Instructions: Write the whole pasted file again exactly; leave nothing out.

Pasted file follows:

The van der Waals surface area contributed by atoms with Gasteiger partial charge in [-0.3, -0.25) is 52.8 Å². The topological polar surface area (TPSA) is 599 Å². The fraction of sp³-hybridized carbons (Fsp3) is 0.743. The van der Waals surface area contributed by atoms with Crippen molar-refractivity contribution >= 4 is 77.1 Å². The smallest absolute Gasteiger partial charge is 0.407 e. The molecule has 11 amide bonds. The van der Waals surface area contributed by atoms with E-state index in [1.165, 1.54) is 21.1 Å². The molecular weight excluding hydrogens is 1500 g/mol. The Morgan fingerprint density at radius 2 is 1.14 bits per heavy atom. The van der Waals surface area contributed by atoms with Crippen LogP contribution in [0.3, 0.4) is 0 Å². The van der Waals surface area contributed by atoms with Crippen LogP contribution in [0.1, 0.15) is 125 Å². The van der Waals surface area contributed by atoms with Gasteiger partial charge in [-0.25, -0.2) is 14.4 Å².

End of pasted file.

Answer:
The van der Waals surface area contributed by atoms with Gasteiger partial charge in [-0.3, -0.25) is 52.8 Å². The topological polar surface area (TPSA) is 599 Å². The fraction of sp³-hybridized carbons (Fsp3) is 0.743. The van der Waals surface area contributed by atoms with Crippen molar-refractivity contribution >= 4 is 77.1 Å². The smallest absolute Gasteiger partial charge is 0.407 e. The molecule has 11 amide bonds. The van der Waals surface area contributed by atoms with E-state index in [1.165, 1.54) is 21.1 Å². The molecular weight excluding hydrogens is 1500 g/mol. The Morgan fingerprint density at radius 2 is 1.14 bits per heavy atom. The van der Waals surface area contributed by atoms with Crippen LogP contribution in [0.3, 0.4) is 0 Å². The van der Waals surface area contributed by atoms with Crippen LogP contribution in [0.1, 0.15) is 125 Å². The van der Waals surface area contributed by atoms with Gasteiger partial charge in [-0.25, -0.2) is 14.4 Å².